Affecting Domestic Animals

If hazmat spills could threaten the health and wellness of domestic animals, it’s important to file a report with the National Animal Poison Control Center. It’s important to do this quickly so that all pets and animals can get the medical attention that they need.

Affecting the Environment

The environment often pays the biggest price when it comes to chemical spills. While it’s important to do everything you can to prevent this, reporting to the necessary authorities quickly can save lives. The Wildlife Rehabilitation Center near you should be notified so that they can assist in any way possible.

Essential Reporting Tips

Reporting environmental emergencies is vital. Contacting the authorities will give you the support you need to handle the situation. However, there are a few reporting tips that your organization should always keep in mind. 

These essential tips will ensure that reports are drafted and submitted accurately and on time. This will keep your entire organization compliant and prevent fines in the future.

Here’s a quick look at these essential reporting tips.

1. Contact the Authorities Quickly

Whether you’re dealing with an oil spill in the ocean or a chemical spill on the road, it’s important to contact the necessary authorities as soon as possible. When it comes to large-scale emergencies, the National Response Center should be your first call. 

We understand that spills are not planned for and the situation can be incredibly stressful. This is why it’s important to have protocols in place to deal with these kinds of situations.

The first step in your protocol should be to contact the National Response Center. While this will report the incident telephonically, they will also be there to help you contain the spill. Even if you have the entire spill under control, there may still be ways the National Response Center can help. 

This is why you should always call them quickly after the incident takes place. They will also help guide you on the next steps that you need to take to report the incident formally. This way, you can rest assured that you’re following the law and local regulations perfectly.

2. Check your SDS for Specific Details

The primary priority should be to contain the spill. If you’re a company that regularly deals with hazardous materials, you can implement your safety protocols to ensure that the spill is contained. Once the spill is contained, you can proceed to pull together information about the spill. 

In some cases, you may need to get this information to understand the nature of the spill. This information should be available to you on your SDS. If you have an online SDS, this can make your life easier. 

Online SDS systems will let you access your information wherever you are in the world. This means that you can get access to your company data in the blink of an eye. This information will help you understand the spill and could play a key role in containing it.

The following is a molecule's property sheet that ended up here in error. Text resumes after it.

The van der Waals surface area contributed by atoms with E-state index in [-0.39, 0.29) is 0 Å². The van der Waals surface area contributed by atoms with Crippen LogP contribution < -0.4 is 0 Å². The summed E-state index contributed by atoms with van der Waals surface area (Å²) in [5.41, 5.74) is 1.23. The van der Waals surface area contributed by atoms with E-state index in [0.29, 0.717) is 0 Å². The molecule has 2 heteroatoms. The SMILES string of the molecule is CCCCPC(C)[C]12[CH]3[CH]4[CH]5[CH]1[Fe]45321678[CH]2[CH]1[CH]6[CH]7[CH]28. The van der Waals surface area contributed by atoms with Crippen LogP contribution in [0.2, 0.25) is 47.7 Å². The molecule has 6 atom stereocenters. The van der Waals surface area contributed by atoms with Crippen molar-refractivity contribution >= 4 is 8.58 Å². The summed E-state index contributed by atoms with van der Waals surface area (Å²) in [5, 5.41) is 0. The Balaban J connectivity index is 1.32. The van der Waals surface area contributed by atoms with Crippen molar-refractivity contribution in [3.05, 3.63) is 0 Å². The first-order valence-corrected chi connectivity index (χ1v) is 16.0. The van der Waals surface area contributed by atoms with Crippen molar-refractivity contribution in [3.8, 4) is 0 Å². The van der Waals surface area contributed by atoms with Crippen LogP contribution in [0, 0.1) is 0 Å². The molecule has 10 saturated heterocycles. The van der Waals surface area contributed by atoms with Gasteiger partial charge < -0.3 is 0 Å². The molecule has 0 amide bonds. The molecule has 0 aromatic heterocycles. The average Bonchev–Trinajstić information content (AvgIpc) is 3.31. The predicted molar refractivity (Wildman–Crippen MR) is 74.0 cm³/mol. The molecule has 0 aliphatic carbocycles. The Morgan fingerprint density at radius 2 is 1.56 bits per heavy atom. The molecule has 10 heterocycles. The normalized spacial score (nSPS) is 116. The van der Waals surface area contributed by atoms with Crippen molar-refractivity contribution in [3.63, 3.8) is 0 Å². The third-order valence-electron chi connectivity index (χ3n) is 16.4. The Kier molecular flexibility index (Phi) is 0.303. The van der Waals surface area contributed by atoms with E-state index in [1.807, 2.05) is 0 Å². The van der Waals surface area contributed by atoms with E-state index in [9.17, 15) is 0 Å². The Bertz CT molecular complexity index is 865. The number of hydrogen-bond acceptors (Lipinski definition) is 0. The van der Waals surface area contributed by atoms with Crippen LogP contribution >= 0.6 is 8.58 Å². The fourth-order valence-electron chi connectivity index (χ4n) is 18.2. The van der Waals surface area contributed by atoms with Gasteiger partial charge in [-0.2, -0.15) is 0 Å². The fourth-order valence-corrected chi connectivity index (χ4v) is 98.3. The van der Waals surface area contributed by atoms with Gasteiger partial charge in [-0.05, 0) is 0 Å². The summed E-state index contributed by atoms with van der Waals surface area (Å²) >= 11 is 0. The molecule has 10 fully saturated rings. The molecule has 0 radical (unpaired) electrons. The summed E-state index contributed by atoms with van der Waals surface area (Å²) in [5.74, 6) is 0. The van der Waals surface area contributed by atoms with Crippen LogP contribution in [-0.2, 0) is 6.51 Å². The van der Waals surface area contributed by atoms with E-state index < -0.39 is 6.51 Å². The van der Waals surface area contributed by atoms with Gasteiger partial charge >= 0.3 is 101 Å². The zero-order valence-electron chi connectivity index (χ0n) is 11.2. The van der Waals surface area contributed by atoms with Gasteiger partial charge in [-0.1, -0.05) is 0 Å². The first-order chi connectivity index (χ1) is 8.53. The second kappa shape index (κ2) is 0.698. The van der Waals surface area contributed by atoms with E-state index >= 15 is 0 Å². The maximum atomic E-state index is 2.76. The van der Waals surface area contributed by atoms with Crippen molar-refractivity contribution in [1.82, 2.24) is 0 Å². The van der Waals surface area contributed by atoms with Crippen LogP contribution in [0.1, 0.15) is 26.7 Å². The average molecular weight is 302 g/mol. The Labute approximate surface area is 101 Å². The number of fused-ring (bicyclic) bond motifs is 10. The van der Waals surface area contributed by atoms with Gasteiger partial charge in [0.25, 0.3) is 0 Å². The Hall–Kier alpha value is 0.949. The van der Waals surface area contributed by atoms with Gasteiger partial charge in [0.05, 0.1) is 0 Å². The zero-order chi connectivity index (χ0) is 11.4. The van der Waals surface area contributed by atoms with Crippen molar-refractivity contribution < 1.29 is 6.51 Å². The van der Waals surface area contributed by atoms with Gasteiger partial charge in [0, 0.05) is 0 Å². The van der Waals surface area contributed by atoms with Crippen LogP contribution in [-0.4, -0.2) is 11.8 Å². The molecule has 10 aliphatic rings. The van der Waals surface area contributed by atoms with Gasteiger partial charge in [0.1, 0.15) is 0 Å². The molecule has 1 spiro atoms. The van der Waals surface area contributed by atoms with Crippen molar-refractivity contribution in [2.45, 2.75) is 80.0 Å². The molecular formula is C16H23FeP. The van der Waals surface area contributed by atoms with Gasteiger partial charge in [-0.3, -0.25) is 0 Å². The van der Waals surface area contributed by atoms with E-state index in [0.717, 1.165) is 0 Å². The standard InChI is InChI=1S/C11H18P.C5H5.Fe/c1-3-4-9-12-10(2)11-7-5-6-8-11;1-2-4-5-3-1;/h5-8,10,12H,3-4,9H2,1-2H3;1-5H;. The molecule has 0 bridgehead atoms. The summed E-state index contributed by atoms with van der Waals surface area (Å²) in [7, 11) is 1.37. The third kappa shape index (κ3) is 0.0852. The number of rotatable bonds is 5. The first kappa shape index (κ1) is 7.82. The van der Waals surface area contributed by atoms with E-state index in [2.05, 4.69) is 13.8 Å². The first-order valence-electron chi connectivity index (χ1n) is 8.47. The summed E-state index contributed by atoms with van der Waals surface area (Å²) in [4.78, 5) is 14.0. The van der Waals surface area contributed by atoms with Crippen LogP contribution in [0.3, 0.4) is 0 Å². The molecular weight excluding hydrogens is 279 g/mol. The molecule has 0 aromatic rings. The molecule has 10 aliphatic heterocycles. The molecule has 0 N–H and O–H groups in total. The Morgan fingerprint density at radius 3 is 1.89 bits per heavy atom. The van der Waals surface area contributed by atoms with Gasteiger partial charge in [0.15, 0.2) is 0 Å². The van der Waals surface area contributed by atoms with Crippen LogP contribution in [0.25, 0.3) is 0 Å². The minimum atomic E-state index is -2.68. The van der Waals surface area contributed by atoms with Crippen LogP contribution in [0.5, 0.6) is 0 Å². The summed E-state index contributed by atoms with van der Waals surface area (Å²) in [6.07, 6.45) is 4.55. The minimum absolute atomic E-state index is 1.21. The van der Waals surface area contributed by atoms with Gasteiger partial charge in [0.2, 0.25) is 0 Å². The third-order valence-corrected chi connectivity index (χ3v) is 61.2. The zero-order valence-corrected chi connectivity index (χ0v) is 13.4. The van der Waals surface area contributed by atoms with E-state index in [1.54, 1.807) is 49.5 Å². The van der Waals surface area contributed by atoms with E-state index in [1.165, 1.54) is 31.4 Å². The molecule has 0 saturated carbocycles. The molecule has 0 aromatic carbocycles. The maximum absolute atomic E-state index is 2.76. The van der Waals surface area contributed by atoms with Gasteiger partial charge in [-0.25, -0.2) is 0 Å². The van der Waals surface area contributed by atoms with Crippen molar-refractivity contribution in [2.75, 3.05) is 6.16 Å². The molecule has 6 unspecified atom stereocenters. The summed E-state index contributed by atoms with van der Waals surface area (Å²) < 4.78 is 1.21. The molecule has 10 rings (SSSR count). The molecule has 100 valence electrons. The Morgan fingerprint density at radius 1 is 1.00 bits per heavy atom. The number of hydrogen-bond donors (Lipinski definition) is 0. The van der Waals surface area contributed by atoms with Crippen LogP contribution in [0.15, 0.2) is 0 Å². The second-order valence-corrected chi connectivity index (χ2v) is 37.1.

Even if the spill is fully contained, you will need this information for specific details. These details will then be used in your incident report. It’s important to be as accurate as you can with these reports. 

Having an online SDS allows you to access accurate information even if you’re busy out in the field. 

3. File Your Incident Report That Day

When you call the National Response Center, a telephonic incident report will be made. However, this is not the only report that you are going to have to file. After the date of the incident, you have 30 days to file a complete report on the entire incident. 

This will give you some time to gather the necessary information that you need for the report. However, it’s always a good idea to file this report as soon as you can. Reporting early can help improve your cooperation with authorities and showcase the capabilities of your company. 

If you have an online SDS, gathering essential information is easy. All the data that you need is available online, so you can draft your report with accurate information even if you’re across the country. 

While it may be difficult, try to gather your information and file your incident report that day. This speeds up the entire evaluation process and allows you to start your own internal investigations. 

4. Conduct Internal Investigations

Many companies think that EPA reports are all they need to do in order to move on from a spill. While it’s important to report spills to the necessary authorities, you should also conduct your own internal investigations. 

An internal review will give you essential information about your company and what went wrong. This will allow you to spot mistakes and create new solutions. Investing in an internal audit like this will ensure that these mistakes never happen again.

5. Use Findings to Make Changes

Once you have completed your own internal investigations, you can use this new information to make changes. These changes can be tiny or company-wide. Either way, making changes shows the public how your company learns and adapts over time. 

This is a great way to regain public trust. In addition to this, your company will operate safer and more efficiently. This could even lead to a monetary gain for your company in the long run.

Invest In an Online SDS Today

Hazmat spills can occur from time to time, but it’s essential that you stay prepared and know exactly what to do. The National Response Center is the first authority that you should call in an emergency situation. However, it’s important to gather as much information as you can for your incident report.

This is why it’s so beneficial to have an online SDS. This system will help keep track of all your chemicals and hazardous materials. In this way, you’ll have access to the information you need for the report.

Contact us today to learn more.